As much as it was part of India’s entertainment industry, if you search our collection of books, there is a high chance you won’t find even one discussing the brassy dance bar subculture in our country. Until now. Journalist Sonia Faleiro has written a nonfiction narrative study about this all but forgotten world in which women may have been brazenly objectified, yet at the same time were given an opportunity to find financial sustenance, glamor, friendships and intimacy on their own terms.
A project which took 5 years to complete; three in research and two writing – Faleiro dives deep into every single facet of what dance bars embodied during its hey days – the sassy dancers, the surrogate manager, simpleton dependent family members, corrupt police officers, violent gangsters and the gaudy bars. The much maligned world is humanized through Faleiro’s friend and central character, Leela; a vivacious dance bar girl, who when studied, you would never guess is only 19 years old. This is a woman who was coerced to ‘grow up’ (by the hands of her abusive father turned abusive pimp) and escaped the clutches of sexual slavery to forge her own destiny in the big city as an adolescent.
The book is objective and descriptive; Sonia Faleiro has put herself in the role of keen observer rather than judge-y commentator – saving us from sanctimonious exposition. At the same time, she is not disconnected or unaffecting; constantly posing sharp questions to her subjects on behalf of her readers. The colloquial language combined with the matter-of-fact composition thrusts you into a world which is as much abrasive as it is tenacious. Much of what is discussed is tough to digest yet this book is awfully tough to put down because through all the murk and exploitation, these women are colourful, funny, adventurous, dauntless and tragic. ‘Beautiful Thing’ maintains a peculiar balance; one that is inquisitive in its descriptions yet remarkably courageous in its characterizations.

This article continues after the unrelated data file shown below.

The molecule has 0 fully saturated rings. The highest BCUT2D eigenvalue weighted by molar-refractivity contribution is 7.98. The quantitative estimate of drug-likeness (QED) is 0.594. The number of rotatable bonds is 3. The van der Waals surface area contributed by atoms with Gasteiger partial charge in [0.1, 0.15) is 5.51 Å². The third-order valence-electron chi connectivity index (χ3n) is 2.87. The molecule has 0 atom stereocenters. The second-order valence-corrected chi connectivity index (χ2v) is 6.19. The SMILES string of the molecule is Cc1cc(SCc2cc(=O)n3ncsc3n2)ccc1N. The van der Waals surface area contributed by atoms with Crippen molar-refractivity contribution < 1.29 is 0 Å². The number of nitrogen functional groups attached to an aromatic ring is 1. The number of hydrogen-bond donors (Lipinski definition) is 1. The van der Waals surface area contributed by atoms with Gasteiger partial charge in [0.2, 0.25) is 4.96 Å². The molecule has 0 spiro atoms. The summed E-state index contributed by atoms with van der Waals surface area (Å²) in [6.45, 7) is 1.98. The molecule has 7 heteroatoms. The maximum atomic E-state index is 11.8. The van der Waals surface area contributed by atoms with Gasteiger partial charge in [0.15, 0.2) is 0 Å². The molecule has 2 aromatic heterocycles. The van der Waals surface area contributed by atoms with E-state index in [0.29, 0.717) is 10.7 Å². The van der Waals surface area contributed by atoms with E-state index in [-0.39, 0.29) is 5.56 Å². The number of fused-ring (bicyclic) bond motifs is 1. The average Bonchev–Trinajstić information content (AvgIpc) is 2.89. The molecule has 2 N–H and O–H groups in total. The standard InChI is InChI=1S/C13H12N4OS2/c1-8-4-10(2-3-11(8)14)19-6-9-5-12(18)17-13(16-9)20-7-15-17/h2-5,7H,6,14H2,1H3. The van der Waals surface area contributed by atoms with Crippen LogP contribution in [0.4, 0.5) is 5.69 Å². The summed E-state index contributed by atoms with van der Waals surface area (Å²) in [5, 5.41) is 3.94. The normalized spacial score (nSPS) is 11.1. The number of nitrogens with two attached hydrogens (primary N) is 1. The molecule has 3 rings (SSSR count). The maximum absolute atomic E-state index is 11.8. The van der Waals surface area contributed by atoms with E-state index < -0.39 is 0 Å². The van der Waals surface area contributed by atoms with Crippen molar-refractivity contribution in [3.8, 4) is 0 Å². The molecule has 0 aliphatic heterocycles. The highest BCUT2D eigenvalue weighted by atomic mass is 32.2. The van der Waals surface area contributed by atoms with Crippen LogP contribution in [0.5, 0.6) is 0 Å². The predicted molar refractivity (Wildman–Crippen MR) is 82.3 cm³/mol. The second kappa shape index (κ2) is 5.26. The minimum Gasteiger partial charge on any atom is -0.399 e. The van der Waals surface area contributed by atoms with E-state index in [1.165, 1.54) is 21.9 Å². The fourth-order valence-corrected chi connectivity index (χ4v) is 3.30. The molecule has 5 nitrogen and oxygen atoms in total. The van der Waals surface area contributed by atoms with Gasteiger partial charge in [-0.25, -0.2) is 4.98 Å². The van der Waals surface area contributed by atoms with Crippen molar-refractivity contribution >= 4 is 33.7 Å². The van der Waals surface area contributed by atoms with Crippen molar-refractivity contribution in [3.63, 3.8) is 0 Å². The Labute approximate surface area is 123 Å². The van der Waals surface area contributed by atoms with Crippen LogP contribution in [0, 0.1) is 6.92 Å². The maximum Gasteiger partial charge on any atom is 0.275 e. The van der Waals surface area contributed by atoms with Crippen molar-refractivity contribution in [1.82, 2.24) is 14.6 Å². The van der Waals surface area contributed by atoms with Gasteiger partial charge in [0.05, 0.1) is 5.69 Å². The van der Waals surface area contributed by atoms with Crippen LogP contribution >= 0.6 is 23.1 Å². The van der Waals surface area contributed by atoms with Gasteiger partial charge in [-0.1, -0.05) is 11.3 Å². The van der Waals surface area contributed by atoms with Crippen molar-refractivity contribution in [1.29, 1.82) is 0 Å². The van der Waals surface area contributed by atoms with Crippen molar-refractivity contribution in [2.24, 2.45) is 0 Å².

It’s been nearly five years since the ban on dance bars was implemented and it would seem these vibrant women have now been consigned to oblivion. The irony is, through the ban it is flagrantly obvious that many of them have now been forced into outright prostitution… ironically, one of the insubstantial reasons dance bars were banned was because it was said to lead to prostitution (a term described as ‘galat kaam’ by Leela and friends in the industry). These girls’ ‘own terms’ have been stripped away and forget the consequences, we couldn’t careless where they stand now – with ‘Beautiful Thing’, we’re given a face and soul to these women, we’re reminded they exist and this is where Faleiro’s book is as special as it is one of a kind.
In an exclusive interview with Flipkart – Sonia Faleiro talks about her book ‘Beautiful Thing’, how she built trust with her muse Leela, the dangers (or not) of being a researcher who is immersed in the murky world of dance bars and more…
An introduction with Sonia Faleiro
How would you describe the kind of writer you are?
I like writing nonfiction. I decided many years ago that is what my career would consist of. I choose to write narrative non-fiction because it’s a style that suits me in terms of what I think is relevant. Living in a country like India, all we talk about is numbers and the politics of the matter; we tend to forget people, the intimate stories of people that lend humanity to a situation, that makes events and incidents memorable – that’s essentially what narrative nonfiction is about. It’s talking about weighty subjects but doing so with the simplicity of a story with intimacy and detail.
How do you choose your subject matter?